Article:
Institutionalising entrepreneurship

26th October 2009

One of the reasons entrepreneurship sounds so romantic and glamorous is because of the freedom, randomness and equality attached to it. You don’t have to be from a B-school to do business nor need an IQ of over 140 to be certified a successful entrepreneur. India is a place where entrepreneurs have blossomed from the most modest backgrounds having ordinary academic credentials. Most of them lacked sophistication and even lacked the structure as prescribed by the business environment at that time. They all bucked the trend and came out trumps. However, entrepreneurs in India may be at a risk of losing this freedom away.

In the era of Venture Capitalists and Business Plan competitions we are doing again what we did to all art forms and creativity: Giving structure and institutionalising it. So, we have prescribed formats, things like ‘10 Must Not Dos for a budding entrepreneur’; arm-chair seminars and conferences that focus on ideas but not execution etc. Increasingly, a lot of entrepreneurs are losing their own identity, their own unique trait falling prey to structuring themselves and their Business plans for a Venture Capitalist or a fund. A serious question needs to be asked by the entrepreneur whether he/she is losing himself/herself in this new trend where one is constantly tailoring oneself in the desperation to kickoff a business.

Recently, we had a workshop on entrepreneurship here at IIM. Half-way through the workshop I switched off. The speaker started giving models and Porter’s theories to evaluate businesses. This is slowly turning into another major problem. If entrepreneurship could be taught like this then only the MBAs of the world would conquer the world of business. As soon as you try formalising a concept, you say it has rules. There are no rules for entrepreneurship. It can be as great an equaliser as the internet. Even the Juicemaker can rise up to be the market leader in selling music cassettes (Gulshan Kumar) or a college dropout can amaze the world with products like the Mac and iPod (Steve Jobs). No one can prevent their success. Neither the people who won’t give you a job because you don’t know a particular language nor the people who will refuse to admit you in their institution because you either lack money, influence or luck.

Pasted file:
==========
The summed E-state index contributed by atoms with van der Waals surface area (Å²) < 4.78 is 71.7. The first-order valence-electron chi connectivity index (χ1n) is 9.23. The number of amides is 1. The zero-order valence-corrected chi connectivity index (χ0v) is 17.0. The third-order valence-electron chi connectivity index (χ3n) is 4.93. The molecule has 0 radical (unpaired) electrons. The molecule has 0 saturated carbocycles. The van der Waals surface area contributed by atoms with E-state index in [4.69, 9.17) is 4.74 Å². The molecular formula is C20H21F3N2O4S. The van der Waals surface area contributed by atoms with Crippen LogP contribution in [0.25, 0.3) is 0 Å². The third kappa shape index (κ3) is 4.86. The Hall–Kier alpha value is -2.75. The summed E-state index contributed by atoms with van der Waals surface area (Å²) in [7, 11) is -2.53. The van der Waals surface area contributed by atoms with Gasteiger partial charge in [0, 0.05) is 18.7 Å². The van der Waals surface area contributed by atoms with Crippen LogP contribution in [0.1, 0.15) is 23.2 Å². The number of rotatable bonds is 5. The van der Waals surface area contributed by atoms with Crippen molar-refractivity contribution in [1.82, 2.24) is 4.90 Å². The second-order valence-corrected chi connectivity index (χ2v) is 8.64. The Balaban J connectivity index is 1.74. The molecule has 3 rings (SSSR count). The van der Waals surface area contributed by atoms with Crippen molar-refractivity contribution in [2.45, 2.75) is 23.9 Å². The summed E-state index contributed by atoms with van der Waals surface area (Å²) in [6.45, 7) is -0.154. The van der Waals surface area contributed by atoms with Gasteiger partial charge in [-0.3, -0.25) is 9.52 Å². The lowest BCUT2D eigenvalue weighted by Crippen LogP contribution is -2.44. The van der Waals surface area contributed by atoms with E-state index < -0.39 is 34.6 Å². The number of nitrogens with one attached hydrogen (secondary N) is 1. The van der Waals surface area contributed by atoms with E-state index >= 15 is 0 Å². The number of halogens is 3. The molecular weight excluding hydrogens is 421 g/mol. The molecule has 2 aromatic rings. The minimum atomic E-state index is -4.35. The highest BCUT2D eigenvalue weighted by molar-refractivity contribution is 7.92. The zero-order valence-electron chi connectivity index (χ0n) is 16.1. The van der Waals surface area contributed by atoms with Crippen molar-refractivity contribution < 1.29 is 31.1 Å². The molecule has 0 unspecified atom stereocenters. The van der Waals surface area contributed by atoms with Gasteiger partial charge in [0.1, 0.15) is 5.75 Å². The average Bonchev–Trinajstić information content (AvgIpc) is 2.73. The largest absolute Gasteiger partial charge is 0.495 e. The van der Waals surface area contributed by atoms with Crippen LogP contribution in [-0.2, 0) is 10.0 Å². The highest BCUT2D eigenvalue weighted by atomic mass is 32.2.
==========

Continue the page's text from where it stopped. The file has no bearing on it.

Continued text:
The ironic thing is that they are now trying to make money by teaching entrepreneurship and giving gyaan on it. The modus operandi is simple like many other ways of making money. Complicate a simple thing first. Then extract money to give an illusion of simplifying something that does not need any simplification.

Entrepreneurship is the transformation of subdued energy into something meaningful, a vent for the creativity of the human mind, a process where raw talent finds its rightful place. It’s the single biggest reason for the progress of mankind and the change we all experience over time. Do not kill it by adulterating it with formal structures.

Ankit Doshi

Given the institutionalised mumbo-jumbo being propagated a lot of entrepreneurs are making the mistake of trying to fit themselves in the metal frame rather than building their own frame. Making your own frame sounds difficult but is remarkably easy.

View Comments